In effect, that means that RE can suddenly give a pricing on elsewhere curtailed energy. If a RE producer have a H2-Hub between it self and the nearest inverter bottleneck in the grid, it can scale RE to fit both value-chains.


    Nearby grid have room for 100MW of peak power for export.
    • Without H2 you end up with a RE system of around 120-130MW. 20-30% curtailed energy is designed in to increase the amount of time you export out max 100MW throughout the day for PV and night for wind.
    • With H2 you end up looking at the value chain of Power-To-X (Hydrogen) and scale your system based on both the grid (100MW) and the demand for hydrogen. If the demand for hydrogen is annually 100MW, then you scale the system to be 230MW.
    • Meaning RE in it self is more efficient per volume of RE generation with H2 than without, as its cheaper to connect more PV or wind to current farms than to start over on the next side of the grid bottlenecks.
    Another effect of this, is that RE is often placed in the opposite side of how previous fossil generation was. That means RE is placed on the outer edges of our current grids. On locations where grid-constraints are biggest. Hydrogen production linked to new and old RE projects will add a point of demand on those locations. Which means that RE+H2 which is energy that can be shipped in bulk (on road or through ocean/water) can more easily scale up. As the scale of RE and H2 demand grows, the more local demand you get on that site. This means that finding investors to upgrade the grid towards that location is easier to find, since an HVDC cable to that site, means that energy can flow both ways. The utilization of that cable increases, and is thus payed off way faster.

    Power-to-X through hydrogen, is a helping hand for RE producers. And thats why you see companies like Hanwha, Ørsted, Siemens, Vestas etc all looking at Green Hydrogen, and investing into it.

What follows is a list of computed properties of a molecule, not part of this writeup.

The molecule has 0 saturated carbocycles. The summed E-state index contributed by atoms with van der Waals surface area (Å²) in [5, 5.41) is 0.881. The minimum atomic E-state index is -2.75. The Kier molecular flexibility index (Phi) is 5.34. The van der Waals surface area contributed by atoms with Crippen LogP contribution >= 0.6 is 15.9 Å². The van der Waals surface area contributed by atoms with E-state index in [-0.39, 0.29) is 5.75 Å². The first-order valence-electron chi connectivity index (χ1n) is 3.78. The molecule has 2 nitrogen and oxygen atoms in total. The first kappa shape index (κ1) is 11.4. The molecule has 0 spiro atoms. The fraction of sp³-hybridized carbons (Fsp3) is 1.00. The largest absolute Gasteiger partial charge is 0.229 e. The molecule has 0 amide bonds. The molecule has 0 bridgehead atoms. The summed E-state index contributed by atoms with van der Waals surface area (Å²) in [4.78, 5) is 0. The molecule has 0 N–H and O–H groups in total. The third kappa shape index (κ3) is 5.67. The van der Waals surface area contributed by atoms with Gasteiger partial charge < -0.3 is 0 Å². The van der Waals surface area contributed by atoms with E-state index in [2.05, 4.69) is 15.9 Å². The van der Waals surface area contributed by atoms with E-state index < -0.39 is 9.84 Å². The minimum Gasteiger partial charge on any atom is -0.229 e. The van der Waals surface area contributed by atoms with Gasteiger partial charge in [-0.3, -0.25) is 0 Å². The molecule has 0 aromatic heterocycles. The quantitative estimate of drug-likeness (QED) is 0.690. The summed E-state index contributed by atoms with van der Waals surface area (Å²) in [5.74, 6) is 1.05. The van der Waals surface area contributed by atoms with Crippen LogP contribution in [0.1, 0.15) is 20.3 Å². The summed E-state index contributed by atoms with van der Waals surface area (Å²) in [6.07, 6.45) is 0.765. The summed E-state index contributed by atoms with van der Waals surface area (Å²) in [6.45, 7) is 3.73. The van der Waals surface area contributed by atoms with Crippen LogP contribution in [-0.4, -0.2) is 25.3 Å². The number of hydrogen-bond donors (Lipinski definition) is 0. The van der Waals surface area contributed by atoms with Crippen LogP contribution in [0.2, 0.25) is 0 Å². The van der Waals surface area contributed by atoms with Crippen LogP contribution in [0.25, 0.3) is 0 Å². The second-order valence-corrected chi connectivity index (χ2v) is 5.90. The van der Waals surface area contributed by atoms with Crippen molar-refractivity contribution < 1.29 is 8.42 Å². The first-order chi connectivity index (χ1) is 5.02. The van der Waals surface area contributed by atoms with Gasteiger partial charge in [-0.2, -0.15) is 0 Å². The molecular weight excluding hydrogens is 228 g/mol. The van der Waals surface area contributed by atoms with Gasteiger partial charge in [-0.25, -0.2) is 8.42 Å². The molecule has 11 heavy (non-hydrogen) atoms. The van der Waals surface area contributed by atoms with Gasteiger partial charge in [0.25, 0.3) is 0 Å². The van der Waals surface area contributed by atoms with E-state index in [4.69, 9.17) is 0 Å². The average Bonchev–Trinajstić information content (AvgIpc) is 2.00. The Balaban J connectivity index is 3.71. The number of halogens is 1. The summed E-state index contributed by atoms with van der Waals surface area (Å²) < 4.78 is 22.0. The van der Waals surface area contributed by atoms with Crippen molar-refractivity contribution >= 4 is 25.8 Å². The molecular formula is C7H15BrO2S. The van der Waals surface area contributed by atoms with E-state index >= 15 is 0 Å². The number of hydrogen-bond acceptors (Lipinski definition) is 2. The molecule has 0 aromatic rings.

TLDR: BEV's and FCEV's will co-exists. BEV's are best for direct electrification, where energy can flow directly to it when its produced, while FCEV's are better when you include stored energy, especially as you include temperature and time from energy produced to when its utilized.
  15. Leomon

    Leomon New Member

    Your SOFC is 90% only when it receives compressed hydrogen already. You have not factored in the energy cost to make Compressed Hydrogen.

    REs dont need to co-exist with H2. REs can directly store into station batteries during times of low demand.
    Any argument you have for energy storage, batteries are superior. Every place where you have stated H2 storage can be replaced with Battery storage and be functionally equivalent if not better.

    The only use case, I have seen so far is remote power applications where an electrical infrastructure doesnt exist.
    I have designed a SOFC system which utilizes propane with the byproduct of heat which can be used for the enclosure. Because lets be honest, access to Hydrogen is not as readily available and expensive. Propane was preferred in this case.

    And by the way, none of the examples of your hybrid RE+H2 usages address the issues with Hydrogen itself.

    There is minimal hydrogen infrastructure, hydrogen has an invisible flame, and is compressed. Shipping and storage hazards have not been addressed.

    Infact they shut down the hydrogen re-fuelling stations in Norway due to an explosion.

    So why hydrogen, why not methane, propane fuel cells. Yeah sure u can eliminate "tail pipe" emissions but are losing so much efficiency and cost by having to build our a separate infrastructure and manufacture Hydrogen fuel is hardly worth it. Removing "tail pipe" emissions is just "marketting" as so much energy is lost through the process.

    You havent addressed any of these issues. And RE direct to battery storage or to utilities is still way more efficient to Hydrogen storage.
    To have on-site hydrogen storage, you still need a hydrogen plant to create and pressurize the fuel. Rather then send it directly to battery storage.

    H2 storage solutions LOSE big time in accessible areas. Really remote and cold areas, you would have to perform equipment lifetime amortization costs, but i still think Battery storage solutions come out on top.

    Also FCEVs are dead.
    Toyota is now abandoning it and moving to BEV. The chapter for FCEVs have closed.